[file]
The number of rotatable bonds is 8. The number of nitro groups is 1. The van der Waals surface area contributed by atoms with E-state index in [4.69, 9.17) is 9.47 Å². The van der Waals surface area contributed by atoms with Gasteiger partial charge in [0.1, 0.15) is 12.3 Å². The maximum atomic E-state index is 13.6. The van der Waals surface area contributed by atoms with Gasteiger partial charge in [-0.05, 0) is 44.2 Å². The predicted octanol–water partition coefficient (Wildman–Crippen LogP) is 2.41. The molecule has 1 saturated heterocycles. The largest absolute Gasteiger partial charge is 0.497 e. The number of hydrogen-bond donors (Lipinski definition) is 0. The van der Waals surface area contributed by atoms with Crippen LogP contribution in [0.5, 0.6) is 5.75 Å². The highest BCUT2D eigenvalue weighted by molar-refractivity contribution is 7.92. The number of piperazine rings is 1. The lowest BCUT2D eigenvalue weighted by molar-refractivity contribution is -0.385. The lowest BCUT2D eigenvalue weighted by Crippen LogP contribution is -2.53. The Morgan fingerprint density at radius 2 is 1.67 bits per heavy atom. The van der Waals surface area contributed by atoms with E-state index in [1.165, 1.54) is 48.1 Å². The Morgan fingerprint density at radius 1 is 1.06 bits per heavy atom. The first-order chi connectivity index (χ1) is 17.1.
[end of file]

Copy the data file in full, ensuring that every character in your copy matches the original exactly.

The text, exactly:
The number of rotatable bonds is 8. The number of nitro groups is 1. The van der Waals surface area contributed by atoms with E-state index in [4.69, 9.17) is 9.47 Å². The van der Waals surface area contributed by atoms with Gasteiger partial charge in [0.1, 0.15) is 12.3 Å². The maximum atomic E-state index is 13.6. The van der Waals surface area contributed by atoms with Gasteiger partial charge in [-0.05, 0) is 44.2 Å². The predicted octanol–water partition coefficient (Wildman–Crippen LogP) is 2.41. The molecule has 1 saturated heterocycles. The largest absolute Gasteiger partial charge is 0.497 e. The number of hydrogen-bond donors (Lipinski definition) is 0. The van der Waals surface area contributed by atoms with Crippen LogP contribution in [0.5, 0.6) is 5.75 Å². The highest BCUT2D eigenvalue weighted by molar-refractivity contribution is 7.92. The number of piperazine rings is 1. The lowest BCUT2D eigenvalue weighted by molar-refractivity contribution is -0.385. The lowest BCUT2D eigenvalue weighted by Crippen LogP contribution is -2.53. The Morgan fingerprint density at radius 2 is 1.67 bits per heavy atom. The van der Waals surface area contributed by atoms with E-state index in [1.165, 1.54) is 48.1 Å². The Morgan fingerprint density at radius 1 is 1.06 bits per heavy atom. The first-order chi connectivity index (χ1) is 17.1.